Take an hour.  Watch (or listen) to this all the way through.  When it is over, ask yourself:

Do you students get attention they deserve from service areas?

Do you make your media jump through hoops regularly?

On your interactions with the public, are you moving the brand up or down one person at a time?

From time at Northwestern State, I can testify to what this means.  Students who complained about troubles with the student record system and refunds that we interacted with -- and publicly --  on the official Facebook page were more informed, less likely to continue to rail (once we explained) and some became our advocates (stepping in to threads to say . . . did you contact the Facebook page for help?).  It didn't solve the problems, but it did take some of the sting out.

Friday, October 11, 2013

You All Thought I Was Crazy

Since 2010, I've said in presentations, in meetings and among staff, the goal of big data and mobile is to get to customized experience.  My example of this in digital signage always was -- if I walk by a sign in a mall, based on my Facebook and other profiles plus my phone giving away that it's me, I'll get an ad for someplace in the mall they think I'm interested in.  If it's a young female, she gets Victorias.  I don't know, I get Barnes and Noble (best case; more likely some other "old person" option).

Well today: This note about a start-up in Little Rock.  They are doing high end computer based marketing.  Like . . .

UPDATE: I talked briefly with Rod Ford, the CEO, who explained how the company was built on software developed in an earlier failed tech startup and is to be expanded to enhance marketing. It's already in use on 12 college campuses, where large TV screens can recognize if, say, the person walking buy is a young male and instantly throw up a pizza special or a new pair of Nikes that would attract the potential customer.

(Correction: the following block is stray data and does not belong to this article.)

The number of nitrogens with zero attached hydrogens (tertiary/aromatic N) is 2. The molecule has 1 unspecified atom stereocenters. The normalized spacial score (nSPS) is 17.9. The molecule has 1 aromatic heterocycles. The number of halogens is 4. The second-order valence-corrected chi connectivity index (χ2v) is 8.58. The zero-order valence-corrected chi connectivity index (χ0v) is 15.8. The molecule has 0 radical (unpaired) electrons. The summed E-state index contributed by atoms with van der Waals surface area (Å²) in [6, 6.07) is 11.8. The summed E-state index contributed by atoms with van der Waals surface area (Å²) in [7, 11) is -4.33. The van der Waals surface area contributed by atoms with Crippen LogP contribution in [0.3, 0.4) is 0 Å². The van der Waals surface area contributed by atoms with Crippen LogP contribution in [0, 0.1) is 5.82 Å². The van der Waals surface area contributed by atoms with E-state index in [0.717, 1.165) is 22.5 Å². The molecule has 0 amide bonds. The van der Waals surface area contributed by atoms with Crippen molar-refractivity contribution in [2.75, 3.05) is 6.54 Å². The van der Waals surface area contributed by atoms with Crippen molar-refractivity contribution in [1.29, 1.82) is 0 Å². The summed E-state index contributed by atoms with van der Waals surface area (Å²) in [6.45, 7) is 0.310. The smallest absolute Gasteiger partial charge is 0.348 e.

Tip of the hat to Arkansas Times' blog for that.  My bold and underline for emphasis.

What I didn't need AT to tell me . . . why Little Rock?  Hello.  Acxiom?

Tuesday, October 08, 2013

Brand Thought for the Day

Courtesy of Bloomberg News, a story about the new "most valuable" brand: Apple.

Mark Gimein makes a profound and heretical statement about what makes Apple so valuable as a "brand":

Our products have everything you need straight out of the box. They’re easy to use. They don’t crash. In other words, Apple sells the brand by selling the product. 

Gimein and I concur -- shocking idea.  Do something right.  People will remember it.  And today more than ever before, they tell their friends.

Gimein reminds us in the piece that no matter how platinum the aviation brand of Pan Am was in the 20th century, they are nothing without an airline today.

Wednesday, October 02, 2013

There are Homers Everywhere

The story about a Montana football player appearing before the judge on minor charges of destroying a sign carried an interesting subtext.

Always good to see the judge presiding in his team colors logo chair.

Tuesday, October 01, 2013

Hipsters Begin to Age

It comes for all of us.  Who would have prepared us for these two stories:

The History of the iPhone

Google at 15

Any day now, don't you kids remember when we had to use our finger prints to use our phone . . .